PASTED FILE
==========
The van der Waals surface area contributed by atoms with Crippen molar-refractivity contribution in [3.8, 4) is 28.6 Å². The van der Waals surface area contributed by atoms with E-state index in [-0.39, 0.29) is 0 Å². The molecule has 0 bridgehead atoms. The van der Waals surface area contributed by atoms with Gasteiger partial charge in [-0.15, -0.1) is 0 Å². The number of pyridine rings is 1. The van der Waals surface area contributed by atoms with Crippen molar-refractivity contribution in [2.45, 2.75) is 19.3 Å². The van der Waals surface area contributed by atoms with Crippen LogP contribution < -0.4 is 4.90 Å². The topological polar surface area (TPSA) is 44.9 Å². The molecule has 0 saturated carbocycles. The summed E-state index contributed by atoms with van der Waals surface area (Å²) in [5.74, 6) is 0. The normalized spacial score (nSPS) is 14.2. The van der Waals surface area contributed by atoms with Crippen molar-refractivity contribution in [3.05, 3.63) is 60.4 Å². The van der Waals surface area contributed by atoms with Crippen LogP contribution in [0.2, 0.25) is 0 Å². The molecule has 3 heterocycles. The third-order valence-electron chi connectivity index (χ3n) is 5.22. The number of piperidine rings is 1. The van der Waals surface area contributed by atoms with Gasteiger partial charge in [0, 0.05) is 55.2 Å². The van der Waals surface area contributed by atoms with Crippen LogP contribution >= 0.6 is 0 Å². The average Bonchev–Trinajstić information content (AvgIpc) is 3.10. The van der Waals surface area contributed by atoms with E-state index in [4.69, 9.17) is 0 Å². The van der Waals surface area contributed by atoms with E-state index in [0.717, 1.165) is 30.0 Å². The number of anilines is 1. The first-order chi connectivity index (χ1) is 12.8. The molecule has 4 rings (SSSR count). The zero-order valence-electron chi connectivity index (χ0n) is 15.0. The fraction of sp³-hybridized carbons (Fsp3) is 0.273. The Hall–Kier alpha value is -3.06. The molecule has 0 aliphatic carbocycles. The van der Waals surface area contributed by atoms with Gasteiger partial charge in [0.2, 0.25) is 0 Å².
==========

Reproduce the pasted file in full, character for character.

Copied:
The van der Waals surface area contributed by atoms with Crippen molar-refractivity contribution in [3.8, 4) is 28.6 Å². The van der Waals surface area contributed by atoms with E-state index in [-0.39, 0.29) is 0 Å². The molecule has 0 bridgehead atoms. The van der Waals surface area contributed by atoms with Gasteiger partial charge in [-0.15, -0.1) is 0 Å². The number of pyridine rings is 1. The van der Waals surface area contributed by atoms with Crippen molar-refractivity contribution in [2.45, 2.75) is 19.3 Å². The van der Waals surface area contributed by atoms with Crippen LogP contribution < -0.4 is 4.90 Å². The topological polar surface area (TPSA) is 44.9 Å². The molecule has 0 saturated carbocycles. The summed E-state index contributed by atoms with van der Waals surface area (Å²) in [5.74, 6) is 0. The normalized spacial score (nSPS) is 14.2. The van der Waals surface area contributed by atoms with Crippen molar-refractivity contribution in [3.05, 3.63) is 60.4 Å². The van der Waals surface area contributed by atoms with Crippen LogP contribution in [0.2, 0.25) is 0 Å². The molecule has 3 heterocycles. The third-order valence-electron chi connectivity index (χ3n) is 5.22. The number of piperidine rings is 1. The van der Waals surface area contributed by atoms with Gasteiger partial charge in [0, 0.05) is 55.2 Å². The van der Waals surface area contributed by atoms with Crippen LogP contribution >= 0.6 is 0 Å². The average Bonchev–Trinajstić information content (AvgIpc) is 3.10. The van der Waals surface area contributed by atoms with E-state index in [4.69, 9.17) is 0 Å². The van der Waals surface area contributed by atoms with E-state index in [0.717, 1.165) is 30.0 Å². The number of anilines is 1. The first-order chi connectivity index (χ1) is 12.8. The molecule has 4 rings (SSSR count). The zero-order valence-electron chi connectivity index (χ0n) is 15.0. The fraction of sp³-hybridized carbons (Fsp3) is 0.273. The Hall–Kier alpha value is -3.06. The molecule has 0 aliphatic carbocycles. The van der Waals surface area contributed by atoms with Gasteiger partial charge in [0.2, 0.25) is 0 Å².